Published January 13, 2015
This is a partial transcript of "The Big Story With John Gibson," April 17, 2007, that has been edited for clarity.
JOHN GIBSON, HOST: What made the 23-year-old Virginia Tech student snap? Clearly a very troubled young man.
The Chicago Tribune reports he was taking medication for depression, he was prone to violent behavior, and also he reportedly bought one gun on March 13 in Roanoke, Virginia, and then bought the second gun within the last week.
So, did he crack? Or could he have been planning this school massacre all along? With me now is FOX News senior judicial analyst, Judge Andrew Napolitano, former NYPD Detective Bo Dietl, and criminologist Dr. Casey Jordan.
So Dr. Jordan, I'll start with you. I mean, from what we've heard, these plays he was writing, his sort of troubled past of violence and this acquisition of weapons recently, does this seem like a planned operation?
DR. CASEY JORDAN, CRIMINOLOGIST: It's sounding a lot more like a typical school shooting, today, than it did yesterday when we weren't clear if he was a student or if there were two shooters. We do know that the typical university and school shooter is going to be any male, usually of young age — again, he's 23 — and usually with a troubled past. A loner, an outcast. You're talking about somebody who was probably ostracized long before he went to Virginia Tech, and in fact, this acquisition of weaponry is completely in keeping with the typical school shooter that we talked about.
GIBSON: My judge and detective probably have something to say about this, too. The purchase records, Bo, show that he bought a gun, and within, you know, a month later, when he was entitled to buy a second one, under Virginia law, he was there promptly to get a second one. So, it appears maybe that this premeditation goes back five weeks.
BO DIETL, FORMER NYPD DETECTIVE: Very possibly. You know, as far as looking at this whole thing again, and looking at, you know, you have a student there, and not a popular person, he didn't know anybody. He attended school, and no one even knew he attended and supposedly in his classroom when they asked him to do papers, he would draw something on a thing and give it back to the teacher. I've heard that so far. So he was just existing in that classroom. He probably had no social involvement with anybody. He may have seen some gals that he was attracted to and they weren't attracted to him. So his whole world in his head was just ending, and he didn't feel like anything but, let me make my mark and let me take out as many of these people who are enjoying college, having parties, having a good time. I'm not, I'm sitting in my room at my computer and I'm not having a good time. But that keeps building up and if there's drugs involved, it takes him off to another tangent, and that gives him the gumption and the actions to do these thing. And once it starts, you killed two people, then 20, 30 more, what's the difference?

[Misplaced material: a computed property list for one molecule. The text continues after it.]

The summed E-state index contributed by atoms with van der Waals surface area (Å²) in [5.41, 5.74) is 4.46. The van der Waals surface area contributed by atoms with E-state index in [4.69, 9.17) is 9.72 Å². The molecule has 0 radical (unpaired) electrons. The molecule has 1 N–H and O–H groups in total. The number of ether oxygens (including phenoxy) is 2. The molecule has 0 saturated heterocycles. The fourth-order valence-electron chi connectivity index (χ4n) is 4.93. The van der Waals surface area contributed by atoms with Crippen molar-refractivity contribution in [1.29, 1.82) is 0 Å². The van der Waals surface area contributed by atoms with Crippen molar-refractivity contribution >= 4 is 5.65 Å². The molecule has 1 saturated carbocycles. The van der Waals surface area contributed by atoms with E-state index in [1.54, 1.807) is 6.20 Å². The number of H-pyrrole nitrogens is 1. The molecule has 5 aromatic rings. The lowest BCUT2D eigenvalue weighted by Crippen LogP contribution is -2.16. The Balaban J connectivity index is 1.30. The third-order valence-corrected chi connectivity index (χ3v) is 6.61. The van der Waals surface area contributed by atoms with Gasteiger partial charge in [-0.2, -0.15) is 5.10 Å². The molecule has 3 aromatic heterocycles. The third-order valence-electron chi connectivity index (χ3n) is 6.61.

GIBSON: Judge, you know, we're talking about looking at his plays, looking at these notes. If you were sitting on the case, and the guy had survived, and he as on trial, would we be able to say, look at this play he wrote where he's talking about killing the teachers, look at this other play he wrote where he's talking about killing the students.
JUDGE ANDREW NAPOLITANO, FNC SENIOR JUDICIAL ANALYST: Oh sure, you could use that if he had survived and was on trial to show his state of mind. You could also use it to show a pattern or a plan or a manifestation of what he intended to do. Isn't it true that you wrote what your plans were in the guise of a play? Absolutely. The doctor's people use this stuff to try to help them come together and Bo's people, as well, where they profile so that they can predict who the likely candidate for this is the next time, before it happens. But in retrospect, it reinforces what we could have wished that we predicted two days ago.
GIBSON: What we also are talking about is this record of his gun purchases. Under Virginia law, you have to wait four weeks before you can make a second purchase. He waited almost precisely four weeks. And we're wondering does it — Bo seems to think it does — prove premeditation? From a judge's point of view?
NAPOLITANO: Oh sure, it demonstrates premeditation because he probably realized that he would need two weapons in order to take out the number of people that he was going to take out. Now, he had magazines with a clip holding extra ammunition, because he did stop to reload, but obviously, having two guns lets him make a tremendous impact before he has to reload. Again, this would be showing planning and plotting, which makes it obviously capital murder, which, had he lived, would have exposed him to the death penalty.
GIBSON: Dr. Jordan, when these professors look at these plays and say, whoa, look what this kid's writing, and they try to get some help for him and he refuses it, what should somebody have done at this point? Should there have been some intervention?
JORDAN: John, I'm glad you asked that, because universities are very cognizant of their troubled students these days. They really do make an effort. I had extremely troubled students, but I have to tell you, beyond referring them to the counseling center, I can't force them to go.
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